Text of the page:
He added that “Germany and the other European countries must not avoid this responsibility”.

– Münster diocesan refugee delegate: “We could accept 500,000 refugees in Germany without major problems”

For its part, the Diocese of Münster also warned Monday that it expects more of Germany and the EU in the face of the migrant disaster in Greece and Turkey.

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Calling the EU response so far a “tragedy”, Münster diocesan refugee delegate Helmut Flötotto urged authorities to remedy quickly the “miserable situation” the refugees find themselves in, not only by taking in asylum seekers but also engaging in publicly-funded and operated Mediterranean sea rescue operations.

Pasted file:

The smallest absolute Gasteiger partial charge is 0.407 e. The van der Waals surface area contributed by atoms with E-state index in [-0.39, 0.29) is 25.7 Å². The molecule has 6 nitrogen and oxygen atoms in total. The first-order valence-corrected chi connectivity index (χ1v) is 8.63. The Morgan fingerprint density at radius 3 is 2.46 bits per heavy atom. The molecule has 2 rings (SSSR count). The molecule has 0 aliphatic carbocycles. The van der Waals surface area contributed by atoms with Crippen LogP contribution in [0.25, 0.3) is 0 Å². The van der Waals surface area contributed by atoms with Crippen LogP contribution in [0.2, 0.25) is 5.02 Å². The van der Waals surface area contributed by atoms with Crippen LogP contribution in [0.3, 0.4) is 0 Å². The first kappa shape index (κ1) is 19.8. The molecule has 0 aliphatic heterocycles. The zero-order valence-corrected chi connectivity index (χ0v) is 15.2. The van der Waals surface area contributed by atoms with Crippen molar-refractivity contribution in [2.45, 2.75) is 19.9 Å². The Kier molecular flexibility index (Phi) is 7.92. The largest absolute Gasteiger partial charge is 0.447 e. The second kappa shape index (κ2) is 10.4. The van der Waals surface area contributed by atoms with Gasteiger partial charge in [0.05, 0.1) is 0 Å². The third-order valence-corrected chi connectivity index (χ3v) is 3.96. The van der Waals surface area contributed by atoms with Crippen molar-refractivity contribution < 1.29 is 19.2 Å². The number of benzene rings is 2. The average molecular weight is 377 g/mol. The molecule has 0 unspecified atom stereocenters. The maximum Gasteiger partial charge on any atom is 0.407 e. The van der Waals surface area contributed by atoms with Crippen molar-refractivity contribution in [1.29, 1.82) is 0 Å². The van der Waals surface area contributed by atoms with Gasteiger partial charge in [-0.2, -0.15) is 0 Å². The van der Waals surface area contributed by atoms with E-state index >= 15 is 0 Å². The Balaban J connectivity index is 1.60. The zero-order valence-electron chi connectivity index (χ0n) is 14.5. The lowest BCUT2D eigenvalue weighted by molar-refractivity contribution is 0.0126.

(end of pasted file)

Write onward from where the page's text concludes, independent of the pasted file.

“The abrogation of international law and human rights, as is happening at the Greek border, is not compatible with the values of Europe”, Flötotto denounced.

He that an EU that won the Nobel Peace Prize in 2012 shouldn’t sidestep people in dire need who are understandably looking for a way to Europe.

It would certainly be a challenge, the Münster refugee delegate added, to take in especially the women and children at risk in the unsafe camps, “but a community of values, such as the EU sees itself, cannot withdraw” from that challenge, Flötotto urged.

Emphasising that, in his opinion, Germany in particular and the EU in general have learnt from the 2015 migrant crisis, the Münster refugee delegate affirmed that there is space in Germany for all.

“I am convinced that we could accept 500,000 refugees in Germany without major problems and that we can integrate many of them into the labor market”, Flötotto insisted.